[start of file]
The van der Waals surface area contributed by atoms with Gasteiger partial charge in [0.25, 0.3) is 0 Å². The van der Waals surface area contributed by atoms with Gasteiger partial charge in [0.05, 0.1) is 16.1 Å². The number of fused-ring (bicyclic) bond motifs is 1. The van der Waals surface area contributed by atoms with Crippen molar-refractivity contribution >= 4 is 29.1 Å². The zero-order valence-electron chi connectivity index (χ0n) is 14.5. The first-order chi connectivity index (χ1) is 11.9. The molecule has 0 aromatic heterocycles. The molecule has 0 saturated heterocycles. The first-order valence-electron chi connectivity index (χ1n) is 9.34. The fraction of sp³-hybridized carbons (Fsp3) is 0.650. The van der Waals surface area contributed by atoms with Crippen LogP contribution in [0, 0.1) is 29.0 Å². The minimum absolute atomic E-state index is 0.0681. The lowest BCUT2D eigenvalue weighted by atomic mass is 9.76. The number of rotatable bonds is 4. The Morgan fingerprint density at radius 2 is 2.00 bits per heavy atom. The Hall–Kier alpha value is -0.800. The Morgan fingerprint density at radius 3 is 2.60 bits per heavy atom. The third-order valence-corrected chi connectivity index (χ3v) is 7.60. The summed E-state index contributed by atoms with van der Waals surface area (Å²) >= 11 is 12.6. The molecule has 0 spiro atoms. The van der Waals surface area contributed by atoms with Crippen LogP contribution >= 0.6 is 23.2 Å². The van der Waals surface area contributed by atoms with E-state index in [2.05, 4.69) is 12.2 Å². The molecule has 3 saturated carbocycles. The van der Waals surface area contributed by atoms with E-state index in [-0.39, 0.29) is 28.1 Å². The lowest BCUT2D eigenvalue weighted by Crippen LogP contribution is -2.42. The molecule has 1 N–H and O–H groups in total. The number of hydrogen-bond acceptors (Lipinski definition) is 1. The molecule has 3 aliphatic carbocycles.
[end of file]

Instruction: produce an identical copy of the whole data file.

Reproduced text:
The van der Waals surface area contributed by atoms with Gasteiger partial charge in [0.25, 0.3) is 0 Å². The van der Waals surface area contributed by atoms with Gasteiger partial charge in [0.05, 0.1) is 16.1 Å². The number of fused-ring (bicyclic) bond motifs is 1. The van der Waals surface area contributed by atoms with Crippen molar-refractivity contribution >= 4 is 29.1 Å². The zero-order valence-electron chi connectivity index (χ0n) is 14.5. The first-order chi connectivity index (χ1) is 11.9. The molecule has 0 aromatic heterocycles. The molecule has 0 saturated heterocycles. The first-order valence-electron chi connectivity index (χ1n) is 9.34. The fraction of sp³-hybridized carbons (Fsp3) is 0.650. The van der Waals surface area contributed by atoms with Crippen LogP contribution in [0, 0.1) is 29.0 Å². The minimum absolute atomic E-state index is 0.0681. The lowest BCUT2D eigenvalue weighted by atomic mass is 9.76. The number of rotatable bonds is 4. The Morgan fingerprint density at radius 2 is 2.00 bits per heavy atom. The Hall–Kier alpha value is -0.800. The Morgan fingerprint density at radius 3 is 2.60 bits per heavy atom. The third-order valence-corrected chi connectivity index (χ3v) is 7.60. The summed E-state index contributed by atoms with van der Waals surface area (Å²) >= 11 is 12.6. The molecule has 0 spiro atoms. The van der Waals surface area contributed by atoms with Crippen LogP contribution >= 0.6 is 23.2 Å². The van der Waals surface area contributed by atoms with E-state index in [2.05, 4.69) is 12.2 Å². The molecule has 3 saturated carbocycles. The van der Waals surface area contributed by atoms with E-state index in [-0.39, 0.29) is 28.1 Å². The lowest BCUT2D eigenvalue weighted by Crippen LogP contribution is -2.42. The molecule has 1 N–H and O–H groups in total. The number of hydrogen-bond acceptors (Lipinski definition) is 1. The molecule has 3 aliphatic carbocycles.